In this study, dealing with the early diagnosis and prevention of back pains, adolescent postural faults especially in the sagittal plane were examined with a standardized physical examination technique suitable for use in schools; the strength and flexibility of muscles affecting the back were investigated; neck and/or back symptoms were screened; and the association of background factors and the findings of the physical examination with symptoms was evaluated. The material consisted of a total of 370 11, 13, 15 and 17-year-old comprehensive and senior secondary school pupils from a small suburban municipality, selected by random sampling. The subjects were quite evenly distributed in terms of different age and sex groups. The physical examination of the back, with evaluation of symptoms, took place in the autumn of 1981 in the premises of school health care, and 58 of the examined subjects were referred on the basis of symptoms and/or findings to an X-ray examination of the thoracic and/or lumbar spine. The X-rays were taken in the spring of 1982. 1 Back pain history. Relation between present neck and/or back symptoms, background variables and findings in physical examination. 7.6% of the subjects reported previous neck and/or back symptoms that had interfered with their school work or leisure activities. Present, mainly mild neck and/or back symptoms were reported by 19.7%. Girls reported symptoms more often than boys (p less than 0.05), and the occurrence of symptoms increased with age (p less than 0.001). Roughly one third of the subjects had frequent symptoms. Pains were most often localized in the low back (p less than 0.001) and were most frequently associated with sitting or physical activities. Most subjects who had suffered from previous symptoms also reported symptoms at the time of the study. These more chronically symptomatic subjects accounted for 6.2% of the total material. 2.9% of siblings under 11 years, 8.0% of siblings 11-17 years, and 13.7% of siblings over 17 years of age had at some time prior to the study complained of recurrent neck and/or back symptoms. Of mothers, 19.0% and of fathers, 15.4% reported neck and/or back symptoms that were continual and/or reduced working ability. The mother (p less than 0.01) and/or the father (p less than 0.05) of a subject reporting frequent symptoms, also reported neck and/or back symptoms.(ABSTRACT TRUNCATED AT 400 WORDS)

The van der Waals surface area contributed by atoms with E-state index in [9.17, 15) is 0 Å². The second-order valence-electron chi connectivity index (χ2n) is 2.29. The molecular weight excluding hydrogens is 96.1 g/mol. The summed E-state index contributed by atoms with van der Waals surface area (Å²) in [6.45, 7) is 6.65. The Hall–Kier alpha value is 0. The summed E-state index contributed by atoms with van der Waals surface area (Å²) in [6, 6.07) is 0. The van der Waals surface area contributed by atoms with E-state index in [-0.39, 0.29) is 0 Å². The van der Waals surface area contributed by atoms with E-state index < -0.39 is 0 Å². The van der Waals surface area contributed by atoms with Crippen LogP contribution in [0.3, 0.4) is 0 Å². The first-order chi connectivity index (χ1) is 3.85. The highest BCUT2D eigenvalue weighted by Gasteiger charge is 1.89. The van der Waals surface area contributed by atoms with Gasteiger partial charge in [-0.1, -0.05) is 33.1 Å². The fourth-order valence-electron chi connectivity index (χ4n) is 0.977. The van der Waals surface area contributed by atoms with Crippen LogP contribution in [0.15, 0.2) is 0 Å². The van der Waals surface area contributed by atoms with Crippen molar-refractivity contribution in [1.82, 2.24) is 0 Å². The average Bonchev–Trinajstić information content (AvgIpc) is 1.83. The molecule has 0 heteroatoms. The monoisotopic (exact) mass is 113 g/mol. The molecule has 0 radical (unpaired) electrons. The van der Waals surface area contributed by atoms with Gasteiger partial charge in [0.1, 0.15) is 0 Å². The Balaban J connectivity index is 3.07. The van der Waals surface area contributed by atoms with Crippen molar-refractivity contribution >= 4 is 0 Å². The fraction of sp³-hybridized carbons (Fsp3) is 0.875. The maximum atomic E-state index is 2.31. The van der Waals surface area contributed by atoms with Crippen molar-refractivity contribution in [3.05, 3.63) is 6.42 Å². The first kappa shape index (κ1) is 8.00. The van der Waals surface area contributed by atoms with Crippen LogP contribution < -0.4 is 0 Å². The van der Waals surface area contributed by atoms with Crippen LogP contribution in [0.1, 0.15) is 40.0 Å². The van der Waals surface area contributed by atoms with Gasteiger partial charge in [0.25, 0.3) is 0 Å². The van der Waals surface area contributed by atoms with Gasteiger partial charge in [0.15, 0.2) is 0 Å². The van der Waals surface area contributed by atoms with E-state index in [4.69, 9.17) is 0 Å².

PubMed ID
6241979 View in PubMed
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[Age-related variation of adductor weight in the japanese scallop Mizuhopecten yessoensis (Jay) depending on cultivation technique]

https://arctichealth.org/en/permalink/ahliterature91486
Source
Izv Akad Nauk Ser Biol. 2008 Sep-Oct;(5):631-4
Publication Type
Article
Author
Pravdukhina O Iu
Kodolova O P
Source
Izv Akad Nauk Ser Biol. 2008 Sep-Oct;(5):631-4
Language
Russian
Publication Type
Article
Keywords
Aging - physiology
Animals
Muscles - physiology
Oceans and Seas
Organ Size - physiology
Pectinidae - growth & development
Siberia
Abstract
Age-related variation in the absolute and relative adductor weight has been studied for 8 years in six samples of Japanese scallops Mizuhopecten yessoensis (Jay) of different generations from a shellfish farm in Alekseev Bight, Sea of Japan. The test character has proved to vary widely within the samples, with variation in shell size being relatively low. It has been shown that the dependence of adductor weight on the age of the scallop is not absolute: even-aged samples from different generations may differ significantly in this character. It is assumed that this effect is due to the influence of environmental factors on the development of scallops at early stages, which is especially strong under conditions of dense spat planting in the course of cultivation.
PubMed ID
18956743 View in PubMed
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Altered knee joint neuromuscular control during landing from a jump in 10-15 year old children with Generalised Joint Hypermobility. A substudy of the CHAMPS-study Denmark.

https://arctichealth.org/en/permalink/ahliterature268916
Source
J Electromyogr Kinesiol. 2015 Jun;25(3):501-7
Publication Type
Article
Date
Jun-2015
Author
Tina Junge
Niels Wedderkopp
Jonas Bloch Thorlund
Karen Søgaard
Birgit Juul-Kristensen
Source
J Electromyogr Kinesiol. 2015 Jun;25(3):501-7
Date
Jun-2015
Language
English
Publication Type
Article
Keywords
Adolescent
Child
Cohort Studies
Denmark - epidemiology
Female
Humans
Joint Instability - diagnosis - epidemiology - physiopathology
Knee Joint - physiology - physiopathology
Longitudinal Studies
Male
Motor Activity - physiology
Muscle Contraction - physiology
Muscle, Skeletal - physiology - physiopathology
Quadriceps Muscle - physiology - physiopathology
Abstract
Generalised Joint Hypermobility (GJH) is considered an intrinsic risk factor for knee injuries. Knee neuromuscular control during landing may be altered in GJH due to reduced passive stability. The aim was to identify differences in knee neuromuscular control during landing of the Single-Leg-Hop-for-Distance test (SLHD) in 25 children with GJH compared to 29 children without GJH (controls), all 10-15years. Inclusion criteria for GJH: Beighton score?5/9 and minimum one hypermobile knee. EMG was recorded from the quadriceps, the hamstring and the calf muscles, presented relative to Maximum Voluntary Electrical activity (MVE). There was no difference in jump length between groups. Before landing, GJH had 33% lower Semitendinosus, but 32% higher Gastrocnemius Medialis activity and 39% higher co contraction of the lateral knee muscles, than controls. After landing, GJH had 36% lower Semitendinosus activity than controls, all significant findings. Although the groups performed equally in SLHD, GJH had a Gastrocnemius Medialis dominated neuromuscular strategy before landing, plausibly caused by reduced Semitendinosus activity. Reduced Semitendinosus activity was seen in GJH after landing, but with no compensatory Gastrocnemius Medialis activity. Reduced pre and post-activation of the Semitendinosus may present a risk factor for traumatic knee injuries as ACL ruptures in GJH with knee hypermobility.